John Reeve explains how Tibetan Buddhists use their startling art for spiritual enlightenment
In this 19th-century painting we are in a disturbing, windswept and dark world where all is agitation below and serenity above. This is the distinctive art of Tibet, a thangka, a "thing that one unrolls" and then rolls up again after viewing. Because they are not on permanent display, colours are often preserved on thangkas from centuries ago.
To make a thangka, the tightly stretched cotton canvas is mounted on silk.
First, it is prepared with a paste of chalk, clay and water and then polished when dry with a stone or shell. A grid of lines is then drawn using a chalked string: there is a set system for composition, and charcoal is sifted through holes in standard designs for the key figures. The colours - almost all derived from minerals, such as malachite for green, cinnebar for yellow - Jare applied with a great range of animal-hair brushes, with fine tips for gold. When finished, the thangka is blessed by the reciting of holy mantras and then housed in a sacred setting.
Tibet is the world's highest country, an often inhospitable and mountainous region that is a quarter the size of the United States, but with a tiny population. From its glacial streams flow the headwaters of many of Asia's great rivers. Not surprisingly Tibetans have often seen themselves as a people apart, between India and China at the heart of Asia, and have seen Tibet as the home of the gods: "This centre of heaven, this core of earth, this heart of the world, fenced round by snowy mountains, where peaks are high and the land is pure," declares a 9th-century poem.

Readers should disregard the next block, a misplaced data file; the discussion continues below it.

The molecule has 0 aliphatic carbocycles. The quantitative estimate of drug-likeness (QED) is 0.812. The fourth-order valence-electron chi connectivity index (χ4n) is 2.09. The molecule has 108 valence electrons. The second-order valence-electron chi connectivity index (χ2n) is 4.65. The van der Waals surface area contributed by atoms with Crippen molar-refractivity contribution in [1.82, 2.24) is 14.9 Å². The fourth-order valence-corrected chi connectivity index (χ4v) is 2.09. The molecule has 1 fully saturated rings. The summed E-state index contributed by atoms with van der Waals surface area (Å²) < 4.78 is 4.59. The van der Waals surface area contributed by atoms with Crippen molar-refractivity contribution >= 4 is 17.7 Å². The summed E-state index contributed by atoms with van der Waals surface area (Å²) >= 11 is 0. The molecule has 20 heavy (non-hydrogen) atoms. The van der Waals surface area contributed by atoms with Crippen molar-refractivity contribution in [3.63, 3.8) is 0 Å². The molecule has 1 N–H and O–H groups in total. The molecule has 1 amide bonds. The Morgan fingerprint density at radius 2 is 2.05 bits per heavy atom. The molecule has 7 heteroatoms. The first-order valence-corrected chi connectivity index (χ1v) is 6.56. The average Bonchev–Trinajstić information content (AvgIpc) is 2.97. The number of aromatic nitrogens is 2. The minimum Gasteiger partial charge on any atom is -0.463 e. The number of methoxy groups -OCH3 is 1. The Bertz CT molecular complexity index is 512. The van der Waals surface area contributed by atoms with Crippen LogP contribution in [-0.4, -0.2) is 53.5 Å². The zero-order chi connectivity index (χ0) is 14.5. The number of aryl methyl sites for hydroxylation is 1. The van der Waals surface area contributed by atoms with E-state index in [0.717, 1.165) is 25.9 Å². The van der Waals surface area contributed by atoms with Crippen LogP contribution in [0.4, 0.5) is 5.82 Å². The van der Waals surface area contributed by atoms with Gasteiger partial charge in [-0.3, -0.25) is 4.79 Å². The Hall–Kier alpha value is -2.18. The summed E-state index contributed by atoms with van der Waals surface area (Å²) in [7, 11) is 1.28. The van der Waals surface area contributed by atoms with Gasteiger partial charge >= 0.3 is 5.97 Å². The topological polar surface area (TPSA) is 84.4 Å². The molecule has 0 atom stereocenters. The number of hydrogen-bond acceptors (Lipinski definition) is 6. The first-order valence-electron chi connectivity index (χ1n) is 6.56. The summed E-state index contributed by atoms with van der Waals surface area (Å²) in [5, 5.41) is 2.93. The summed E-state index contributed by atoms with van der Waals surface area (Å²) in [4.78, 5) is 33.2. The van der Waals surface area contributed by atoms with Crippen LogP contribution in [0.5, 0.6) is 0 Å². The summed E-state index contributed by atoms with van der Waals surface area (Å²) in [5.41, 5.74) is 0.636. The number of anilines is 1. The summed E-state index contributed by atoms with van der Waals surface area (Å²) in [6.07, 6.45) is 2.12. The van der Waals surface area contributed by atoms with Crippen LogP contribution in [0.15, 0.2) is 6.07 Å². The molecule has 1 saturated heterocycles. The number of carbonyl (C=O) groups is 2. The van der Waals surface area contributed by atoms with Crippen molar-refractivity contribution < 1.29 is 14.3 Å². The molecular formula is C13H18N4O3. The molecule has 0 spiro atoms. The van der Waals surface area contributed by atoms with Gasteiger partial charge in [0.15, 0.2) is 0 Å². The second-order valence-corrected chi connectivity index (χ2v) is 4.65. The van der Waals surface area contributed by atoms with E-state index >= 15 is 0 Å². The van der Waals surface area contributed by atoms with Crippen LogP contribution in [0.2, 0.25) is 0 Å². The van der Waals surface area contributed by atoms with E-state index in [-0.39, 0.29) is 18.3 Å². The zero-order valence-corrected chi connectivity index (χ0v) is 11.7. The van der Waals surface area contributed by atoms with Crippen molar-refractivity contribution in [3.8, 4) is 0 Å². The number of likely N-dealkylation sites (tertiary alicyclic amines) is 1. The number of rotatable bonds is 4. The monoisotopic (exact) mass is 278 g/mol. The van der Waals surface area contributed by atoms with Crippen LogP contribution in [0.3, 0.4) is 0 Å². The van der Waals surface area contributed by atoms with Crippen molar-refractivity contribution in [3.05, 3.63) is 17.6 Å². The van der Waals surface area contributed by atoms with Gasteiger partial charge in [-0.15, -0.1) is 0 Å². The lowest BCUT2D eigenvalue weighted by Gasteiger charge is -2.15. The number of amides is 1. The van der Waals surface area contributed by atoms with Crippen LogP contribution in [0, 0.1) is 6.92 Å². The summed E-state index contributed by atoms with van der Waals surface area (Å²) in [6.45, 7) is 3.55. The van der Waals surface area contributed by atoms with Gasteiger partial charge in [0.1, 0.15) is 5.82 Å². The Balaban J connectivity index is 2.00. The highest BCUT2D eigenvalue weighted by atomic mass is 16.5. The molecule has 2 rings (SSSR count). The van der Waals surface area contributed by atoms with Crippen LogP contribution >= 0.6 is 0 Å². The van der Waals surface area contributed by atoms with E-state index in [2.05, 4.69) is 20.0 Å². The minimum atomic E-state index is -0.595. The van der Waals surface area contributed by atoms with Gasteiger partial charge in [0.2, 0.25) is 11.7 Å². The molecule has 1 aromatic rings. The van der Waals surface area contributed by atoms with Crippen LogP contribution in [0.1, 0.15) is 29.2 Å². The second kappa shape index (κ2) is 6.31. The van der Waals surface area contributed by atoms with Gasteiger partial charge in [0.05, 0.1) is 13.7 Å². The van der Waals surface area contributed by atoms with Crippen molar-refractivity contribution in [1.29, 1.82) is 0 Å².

Tibet was seen by early Buddhists as the giant body of a demoness that had to be subdued. In this environment they turned to fierce protector gods to look after them, and this painting shows Mahakala, one of the most ferocious of them all. Mahakala began as a version of the Hindu god Shiva and became a key image for Tantric Buddhism. This form of Buddhism teaches the possibility of achieving enlightenment rapidly in just one lifetime through meditation and severe self-discipline. Tantric art particularly depicts the turbulent world that may be going on within us: those inner demons are shown as physical demons outside ourselves, to be overcome.
For four centuries, until the Chinese takeover in 1959, Tibet had a unique system of government in which the Dalai Lama (his Mongolian title translates as "great ocean of wisdom") headed the Buddhist religion and the state. Now in exile in India, he continues to have a worldwide influence as a spiritual leader of Tibetans. He once observed that "material comfort may make some people forget spiritual valuesI all hope for the future depends upon maintaining a reasonable balance between material and spiritual concerns".
This painting is a vivid depiction of that struggle. The central figure is "The Great Black One" (Mahakala), once a demon and now tamed by the Buddhist deity of compassion to become a demon-slayer himself. These demons are the addictions, delusions and temptations that prevent us from reaching true enlightenment. Mahakala is equipped with three eyes and four arms; he catches demons with snare and lasso, then despatches them with chopper and skull-topped trident. Demon heads dangle from his tigerskin skirt; their blood and guts swirl in the bowl made from a skull that he daintily grasps in front of him. He wears a diadem of skulls as well as more conventional jewellery. The skin of a recently slain elephant is wrapped round him and you can see its head to the left of Mahakala. His bulging belly signifies prosperity, and the figure on which he tramples shows his power. This dance of death is back-lit by flames and accompanied by long-haired beaked protectors at the bottom, with one, a female, on an ass. The dice that are rolled to settle our fate dangle from her saddlebag. She particularly protects the Dalai Lama, and Lhasa, capital of Tibet. As well as being protector of tents (and thus popular in Mongolia also), Mahakala is also protector of science.